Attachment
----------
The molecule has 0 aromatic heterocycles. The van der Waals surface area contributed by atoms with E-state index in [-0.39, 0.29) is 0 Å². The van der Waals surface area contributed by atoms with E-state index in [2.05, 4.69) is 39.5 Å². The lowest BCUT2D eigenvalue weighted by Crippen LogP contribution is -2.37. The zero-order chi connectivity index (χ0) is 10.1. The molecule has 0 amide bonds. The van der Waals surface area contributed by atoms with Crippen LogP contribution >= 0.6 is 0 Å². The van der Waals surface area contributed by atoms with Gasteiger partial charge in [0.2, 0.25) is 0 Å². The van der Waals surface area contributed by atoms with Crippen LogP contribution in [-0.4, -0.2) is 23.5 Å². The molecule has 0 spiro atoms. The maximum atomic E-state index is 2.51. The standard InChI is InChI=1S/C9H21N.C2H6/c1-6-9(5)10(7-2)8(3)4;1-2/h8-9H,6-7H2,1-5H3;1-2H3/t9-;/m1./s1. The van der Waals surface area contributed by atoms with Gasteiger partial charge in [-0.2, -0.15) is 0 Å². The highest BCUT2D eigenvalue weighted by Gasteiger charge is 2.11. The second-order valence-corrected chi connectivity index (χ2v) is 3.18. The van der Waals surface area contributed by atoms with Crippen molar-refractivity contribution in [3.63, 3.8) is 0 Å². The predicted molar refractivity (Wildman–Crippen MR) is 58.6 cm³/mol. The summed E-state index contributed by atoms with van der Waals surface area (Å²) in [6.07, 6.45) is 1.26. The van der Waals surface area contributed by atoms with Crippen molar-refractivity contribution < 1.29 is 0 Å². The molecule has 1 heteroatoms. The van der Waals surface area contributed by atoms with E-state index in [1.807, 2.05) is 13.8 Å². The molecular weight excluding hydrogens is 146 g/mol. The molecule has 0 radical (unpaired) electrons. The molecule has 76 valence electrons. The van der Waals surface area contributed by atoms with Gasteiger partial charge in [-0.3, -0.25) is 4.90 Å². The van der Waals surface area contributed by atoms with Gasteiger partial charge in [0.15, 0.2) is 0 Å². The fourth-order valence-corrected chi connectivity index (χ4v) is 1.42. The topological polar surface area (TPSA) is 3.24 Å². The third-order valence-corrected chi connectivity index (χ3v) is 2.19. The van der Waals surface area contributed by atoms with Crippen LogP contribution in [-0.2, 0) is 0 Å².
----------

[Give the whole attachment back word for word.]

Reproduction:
The molecule has 0 aromatic heterocycles. The van der Waals surface area contributed by atoms with E-state index in [-0.39, 0.29) is 0 Å². The van der Waals surface area contributed by atoms with E-state index in [2.05, 4.69) is 39.5 Å². The lowest BCUT2D eigenvalue weighted by Crippen LogP contribution is -2.37. The zero-order chi connectivity index (χ0) is 10.1. The molecule has 0 amide bonds. The van der Waals surface area contributed by atoms with Crippen LogP contribution >= 0.6 is 0 Å². The van der Waals surface area contributed by atoms with Gasteiger partial charge in [0.2, 0.25) is 0 Å². The van der Waals surface area contributed by atoms with Crippen LogP contribution in [-0.4, -0.2) is 23.5 Å². The molecule has 0 spiro atoms. The maximum atomic E-state index is 2.51. The standard InChI is InChI=1S/C9H21N.C2H6/c1-6-9(5)10(7-2)8(3)4;1-2/h8-9H,6-7H2,1-5H3;1-2H3/t9-;/m1./s1. The van der Waals surface area contributed by atoms with Gasteiger partial charge in [-0.2, -0.15) is 0 Å². The highest BCUT2D eigenvalue weighted by Gasteiger charge is 2.11. The second-order valence-corrected chi connectivity index (χ2v) is 3.18. The van der Waals surface area contributed by atoms with Crippen molar-refractivity contribution in [3.63, 3.8) is 0 Å². The predicted molar refractivity (Wildman–Crippen MR) is 58.6 cm³/mol. The summed E-state index contributed by atoms with van der Waals surface area (Å²) in [6.07, 6.45) is 1.26. The van der Waals surface area contributed by atoms with Crippen molar-refractivity contribution < 1.29 is 0 Å². The molecule has 1 heteroatoms. The van der Waals surface area contributed by atoms with E-state index in [1.807, 2.05) is 13.8 Å². The molecular weight excluding hydrogens is 146 g/mol. The molecule has 0 radical (unpaired) electrons. The molecule has 76 valence electrons. The van der Waals surface area contributed by atoms with Gasteiger partial charge in [-0.3, -0.25) is 4.90 Å². The van der Waals surface area contributed by atoms with Gasteiger partial charge in [0.15, 0.2) is 0 Å². The fourth-order valence-corrected chi connectivity index (χ4v) is 1.42. The topological polar surface area (TPSA) is 3.24 Å². The third-order valence-corrected chi connectivity index (χ3v) is 2.19. The van der Waals surface area contributed by atoms with Crippen LogP contribution in [-0.2, 0) is 0 Å².